Anheuser-Busch announced today (though the press release is on the InBev website, not A-B’s nor the new ABIB website). The plan is to cut around “1,400 U.S. salaried positions in its beer-related divisions, affecting about 6 percent of the company’s total U.S. workforce,” three-quarters of which were at A-B HQ in St. Louis. Also, 250 vacant position will now not be filled and 415 independent contractors will also be terminated.
From the press release:
“To keep the business strong and competitive, this is a necessary but difficult move for the company,” said David A. Peacock, president of Anheuser-Busch. “We will assist in the transition for these employees as much as possible. The people of Anheuser-Busch dedicate themselves to the business, and we appreciate all of their contributions.” The company will provide employees severance pay and pension benefits based on age and years of service. Employees also will be offered additional benefits during the transition, including outplacement services.
The announced workforce reductions are in addition to the more than 1,000 U.S. salaried employees company-wide who accepted the company’s voluntary enhanced retirement program, which closed November 14 and provided special benefits for eligible employees retiring by the end of 2008. The retirements were part of planned cost reductions of [$1 billion dollars US], called project Blue Ocean, announced by Anheuser-Busch in June 2008. At that time, the company announced plans to reduce its company-wide U.S. full-time salaried workforce of 8,600 by 10 to 15 percent before the year end. The company’s other Blue Ocean cost reductions remain on track. Bargaining unit employees at the company’s 12 U.S. breweries are unaffected by the reductions announced today.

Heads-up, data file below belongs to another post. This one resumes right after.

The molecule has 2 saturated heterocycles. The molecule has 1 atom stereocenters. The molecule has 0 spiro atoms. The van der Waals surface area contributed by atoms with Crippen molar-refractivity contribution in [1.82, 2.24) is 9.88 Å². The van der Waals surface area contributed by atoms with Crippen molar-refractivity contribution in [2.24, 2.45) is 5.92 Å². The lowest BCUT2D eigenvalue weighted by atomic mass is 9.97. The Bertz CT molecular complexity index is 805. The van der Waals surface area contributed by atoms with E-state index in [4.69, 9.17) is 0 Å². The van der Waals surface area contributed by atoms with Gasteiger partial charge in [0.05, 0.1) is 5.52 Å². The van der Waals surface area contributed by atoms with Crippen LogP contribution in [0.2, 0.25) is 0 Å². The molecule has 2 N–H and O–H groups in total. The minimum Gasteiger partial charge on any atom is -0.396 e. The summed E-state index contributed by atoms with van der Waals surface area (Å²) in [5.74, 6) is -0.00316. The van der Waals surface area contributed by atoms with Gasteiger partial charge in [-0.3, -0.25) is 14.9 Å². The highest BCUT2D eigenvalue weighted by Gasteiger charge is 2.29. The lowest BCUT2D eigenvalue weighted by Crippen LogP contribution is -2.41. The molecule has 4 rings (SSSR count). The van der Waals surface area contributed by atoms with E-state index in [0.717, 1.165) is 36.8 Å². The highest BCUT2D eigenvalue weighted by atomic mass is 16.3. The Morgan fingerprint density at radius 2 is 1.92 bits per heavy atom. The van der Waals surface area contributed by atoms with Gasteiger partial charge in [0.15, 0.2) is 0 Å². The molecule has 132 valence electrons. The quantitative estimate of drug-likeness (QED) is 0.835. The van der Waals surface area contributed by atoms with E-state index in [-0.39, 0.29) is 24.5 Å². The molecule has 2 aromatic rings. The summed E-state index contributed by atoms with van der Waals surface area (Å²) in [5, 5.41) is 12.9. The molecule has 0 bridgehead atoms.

“Managing our costs is important in building and maintaining a successful business, especially in a challenging economy,” said Peacock. “We are pleased with our U.S. beer sales, we will continue to invest in growing our brands and we will always look for ways to become more efficient. Decisions like this are never easy, but they will ensure the long-term success for
Anheuser-Busch and our employees.”
The company anticipates that the aggregate pre-tax expense associated with the reduction will be approximately 197 million USD. Approximately 150 million USD of this expense will arise from severance arrangements with terminated employees and the remainder will arise from enhancements in the pension benefits required by the terms of the defined benefit plan because the terminations are occurring within three years of the change of control of the company. The company anticipates that cash expenditures from the reduction will be approximately 213 million USD. The plans announced today are an integral part of the at least 1.5 billion USD in annual synergies identified by InBev when it announced its combination with Anheuser-Busch in July. The company is confident in its ability to achieve against this synergies projection by 2011.
No surprises there, but with a mere 17 days until Christmas, it certainly feels like scrooge has arrived a little early this year.